The Lawyer Asia Pacific 150 is the only research report to provide a ranking of the top 100 independent local firms and top 50 global firms in the region. The report offers critical review of some of the fastest growing firms and their strategies, a country-by-country guide to leading legal advisers and legal services market trends, plus exclusive insight into the current business development opportunities in the Asia Pacific. Read more
This year, The Lawyer’s annual ranking of the largest UK law firms by turnover is available as an interactive, digital benchmarking tool. For the first time this will allow you to manipulate each data set against the metrics of your choice.
Most City litigators would have heard from third-party funders about the virtues of this market in recent years, but how many are taking them seriously? Try as they might, this is a sector that is struggling to take root.
It’s a sector riddled with contradictions, as reporter Kate Beioley reveals in her investigation of the market.
On the one hand there’s the Association of Litigation Funders (ALF) attempting to instil a degree of self-regulation in the third-party funding industry to demonstrate integrity. On the other, funders – domestic, offshore or based in some obscure and far-flung destination – are under no official obligation to sign up to a code of practice. Bizarrely, it’s not even mandatory to have the funds in place to cover potential losses.
Sector leaders admit there are problems lurking in the shadows. Harbour Litigation founder Susan Dunn insists that some self-proclaimed funders simply don’t have the funds to put the money where their mouth is. Yet, due to client confidentiality, it’s rare for an ALF-backed funder to be transparent about how they are splashing the cash.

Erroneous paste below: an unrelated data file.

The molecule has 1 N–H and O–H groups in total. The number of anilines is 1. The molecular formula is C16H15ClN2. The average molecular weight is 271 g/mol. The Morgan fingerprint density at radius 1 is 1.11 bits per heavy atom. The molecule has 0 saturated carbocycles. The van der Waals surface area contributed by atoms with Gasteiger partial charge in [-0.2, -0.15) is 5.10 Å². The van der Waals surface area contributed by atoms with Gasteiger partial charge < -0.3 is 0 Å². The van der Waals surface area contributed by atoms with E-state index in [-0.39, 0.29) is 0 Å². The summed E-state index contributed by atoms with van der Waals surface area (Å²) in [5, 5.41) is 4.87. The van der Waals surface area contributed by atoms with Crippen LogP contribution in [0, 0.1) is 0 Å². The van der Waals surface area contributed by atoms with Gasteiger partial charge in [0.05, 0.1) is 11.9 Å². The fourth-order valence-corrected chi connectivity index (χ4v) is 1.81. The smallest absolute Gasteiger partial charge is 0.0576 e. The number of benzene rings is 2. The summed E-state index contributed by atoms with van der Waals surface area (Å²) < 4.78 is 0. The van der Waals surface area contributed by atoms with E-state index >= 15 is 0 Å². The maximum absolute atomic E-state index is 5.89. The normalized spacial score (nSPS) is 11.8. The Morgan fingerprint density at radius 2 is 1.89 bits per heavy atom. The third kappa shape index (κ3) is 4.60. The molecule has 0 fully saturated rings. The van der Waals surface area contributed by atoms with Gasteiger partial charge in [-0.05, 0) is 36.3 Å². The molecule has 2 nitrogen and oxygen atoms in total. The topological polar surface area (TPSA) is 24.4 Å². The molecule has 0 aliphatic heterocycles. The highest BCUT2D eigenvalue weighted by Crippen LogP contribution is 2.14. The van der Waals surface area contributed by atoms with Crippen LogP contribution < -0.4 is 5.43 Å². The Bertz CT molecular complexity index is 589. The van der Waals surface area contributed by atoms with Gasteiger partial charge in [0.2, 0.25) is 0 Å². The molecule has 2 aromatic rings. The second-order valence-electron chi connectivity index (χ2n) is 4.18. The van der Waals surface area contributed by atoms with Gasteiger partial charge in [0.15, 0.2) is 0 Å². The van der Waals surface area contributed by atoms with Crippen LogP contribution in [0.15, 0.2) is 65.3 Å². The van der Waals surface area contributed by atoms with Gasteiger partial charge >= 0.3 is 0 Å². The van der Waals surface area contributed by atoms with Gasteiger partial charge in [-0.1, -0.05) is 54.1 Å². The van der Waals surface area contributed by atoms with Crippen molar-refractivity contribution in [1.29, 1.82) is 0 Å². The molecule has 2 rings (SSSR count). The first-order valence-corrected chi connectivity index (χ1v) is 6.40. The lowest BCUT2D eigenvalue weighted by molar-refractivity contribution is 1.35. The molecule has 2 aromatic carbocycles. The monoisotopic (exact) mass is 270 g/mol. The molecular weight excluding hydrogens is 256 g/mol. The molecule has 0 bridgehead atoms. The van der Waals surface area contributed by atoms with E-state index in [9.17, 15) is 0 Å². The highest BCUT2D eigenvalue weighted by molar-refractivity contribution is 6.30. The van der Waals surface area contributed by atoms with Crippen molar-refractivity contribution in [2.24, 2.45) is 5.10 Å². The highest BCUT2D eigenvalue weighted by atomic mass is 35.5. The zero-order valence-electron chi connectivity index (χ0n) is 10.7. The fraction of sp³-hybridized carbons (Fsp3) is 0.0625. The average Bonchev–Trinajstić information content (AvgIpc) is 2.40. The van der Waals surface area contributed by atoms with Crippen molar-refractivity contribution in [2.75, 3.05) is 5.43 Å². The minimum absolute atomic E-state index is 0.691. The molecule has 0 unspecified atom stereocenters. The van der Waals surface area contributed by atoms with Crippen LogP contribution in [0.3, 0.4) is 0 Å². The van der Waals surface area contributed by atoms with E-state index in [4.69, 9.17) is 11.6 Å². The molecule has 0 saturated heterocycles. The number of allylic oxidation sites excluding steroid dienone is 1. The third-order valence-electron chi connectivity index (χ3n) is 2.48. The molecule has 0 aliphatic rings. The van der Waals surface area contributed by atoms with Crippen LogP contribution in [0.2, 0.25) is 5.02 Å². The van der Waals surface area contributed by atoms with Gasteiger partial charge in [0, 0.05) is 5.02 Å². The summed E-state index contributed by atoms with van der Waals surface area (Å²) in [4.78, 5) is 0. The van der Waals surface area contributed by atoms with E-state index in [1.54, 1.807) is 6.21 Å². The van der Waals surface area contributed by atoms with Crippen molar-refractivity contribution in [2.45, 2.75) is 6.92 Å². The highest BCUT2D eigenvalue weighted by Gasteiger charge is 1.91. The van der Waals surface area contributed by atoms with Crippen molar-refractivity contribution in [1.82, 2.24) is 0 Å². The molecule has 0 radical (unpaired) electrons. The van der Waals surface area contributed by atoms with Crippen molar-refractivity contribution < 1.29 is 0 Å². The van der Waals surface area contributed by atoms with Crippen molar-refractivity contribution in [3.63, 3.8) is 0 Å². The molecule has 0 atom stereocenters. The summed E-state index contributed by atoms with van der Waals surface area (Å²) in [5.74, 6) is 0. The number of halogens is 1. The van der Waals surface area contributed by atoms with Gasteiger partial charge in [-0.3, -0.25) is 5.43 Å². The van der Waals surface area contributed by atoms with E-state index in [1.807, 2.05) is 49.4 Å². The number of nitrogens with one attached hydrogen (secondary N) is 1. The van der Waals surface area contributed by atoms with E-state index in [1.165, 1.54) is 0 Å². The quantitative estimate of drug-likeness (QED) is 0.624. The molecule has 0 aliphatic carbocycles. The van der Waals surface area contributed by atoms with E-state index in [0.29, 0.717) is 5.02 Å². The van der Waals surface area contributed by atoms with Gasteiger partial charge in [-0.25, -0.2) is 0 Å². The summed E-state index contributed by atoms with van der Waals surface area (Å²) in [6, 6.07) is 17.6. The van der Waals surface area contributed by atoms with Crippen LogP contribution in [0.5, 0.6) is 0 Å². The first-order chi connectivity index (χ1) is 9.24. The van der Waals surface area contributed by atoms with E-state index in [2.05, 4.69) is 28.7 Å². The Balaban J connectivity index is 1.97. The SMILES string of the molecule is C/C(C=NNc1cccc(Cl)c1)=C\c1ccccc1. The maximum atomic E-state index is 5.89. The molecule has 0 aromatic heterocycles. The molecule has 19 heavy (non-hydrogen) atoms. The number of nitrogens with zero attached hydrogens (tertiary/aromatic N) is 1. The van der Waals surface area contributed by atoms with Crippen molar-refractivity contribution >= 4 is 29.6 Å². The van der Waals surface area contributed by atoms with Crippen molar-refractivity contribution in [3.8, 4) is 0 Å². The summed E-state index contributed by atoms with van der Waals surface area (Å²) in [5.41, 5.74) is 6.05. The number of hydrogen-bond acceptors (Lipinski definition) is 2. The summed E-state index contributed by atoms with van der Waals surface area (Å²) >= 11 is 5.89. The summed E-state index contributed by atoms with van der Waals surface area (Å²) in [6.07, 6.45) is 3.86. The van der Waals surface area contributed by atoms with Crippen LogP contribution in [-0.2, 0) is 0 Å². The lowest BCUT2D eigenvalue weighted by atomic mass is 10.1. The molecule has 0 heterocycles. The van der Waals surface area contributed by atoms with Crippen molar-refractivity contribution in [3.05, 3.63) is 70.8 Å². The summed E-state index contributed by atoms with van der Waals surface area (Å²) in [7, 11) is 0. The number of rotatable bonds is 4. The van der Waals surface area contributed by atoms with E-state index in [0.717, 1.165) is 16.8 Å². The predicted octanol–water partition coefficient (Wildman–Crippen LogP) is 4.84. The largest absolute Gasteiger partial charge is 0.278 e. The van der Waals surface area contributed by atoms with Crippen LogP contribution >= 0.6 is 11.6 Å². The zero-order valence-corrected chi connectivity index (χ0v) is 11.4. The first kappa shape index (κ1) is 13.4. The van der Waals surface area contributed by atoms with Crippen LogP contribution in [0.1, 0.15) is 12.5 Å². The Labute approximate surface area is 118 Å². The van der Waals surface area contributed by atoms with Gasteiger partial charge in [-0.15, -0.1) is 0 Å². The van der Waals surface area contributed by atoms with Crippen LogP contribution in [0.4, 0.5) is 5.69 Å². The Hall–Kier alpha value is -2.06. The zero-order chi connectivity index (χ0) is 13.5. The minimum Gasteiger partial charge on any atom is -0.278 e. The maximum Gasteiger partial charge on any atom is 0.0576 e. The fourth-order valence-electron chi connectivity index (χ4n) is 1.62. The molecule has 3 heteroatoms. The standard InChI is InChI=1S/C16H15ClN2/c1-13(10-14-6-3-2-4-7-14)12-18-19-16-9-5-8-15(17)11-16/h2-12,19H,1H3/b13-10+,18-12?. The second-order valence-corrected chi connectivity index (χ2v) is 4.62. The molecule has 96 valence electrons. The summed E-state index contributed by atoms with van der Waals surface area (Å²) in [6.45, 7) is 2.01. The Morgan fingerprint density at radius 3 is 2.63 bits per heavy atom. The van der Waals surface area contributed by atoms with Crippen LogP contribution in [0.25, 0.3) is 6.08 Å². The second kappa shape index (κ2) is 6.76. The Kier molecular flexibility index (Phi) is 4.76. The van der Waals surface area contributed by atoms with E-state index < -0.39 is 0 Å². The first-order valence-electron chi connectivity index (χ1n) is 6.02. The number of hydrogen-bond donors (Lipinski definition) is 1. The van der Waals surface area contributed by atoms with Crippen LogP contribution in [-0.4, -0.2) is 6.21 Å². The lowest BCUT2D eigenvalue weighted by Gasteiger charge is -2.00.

And when funding does come out from the shadows, it’s often because of a deal that’s backfired.
Take Clifford Chance. It took a pounding in court when its client, Excalibur, had its $1.6bn case against rival Gulf Keystone and Texas Keystone thrown out. That claim was backed by three independent funds, none of which were ALF members. In fact, the New York-based BlackRobe Capital has since shut up shop and its founder Timothy Scrantum – who also launched funder Juridica – has got out of the game altogether. Queries remain over the relationship between the magic circle firm and the second funder, shipping company NS Lemos & Co. Even ALF chairman Leslie Perrin says it’s “strange” that the brother of the partner who ran the case, Alex Payanides, is a director of Lemos.
There’s no doubt that funding has its virtues, not least for the SMEs that simply can’t afford the big bucks involved in getting cases off the ground.
But until funders step out of the shadows it will remain a market shrouded by secrecy. Selling that to a lawyer will be no mean feat.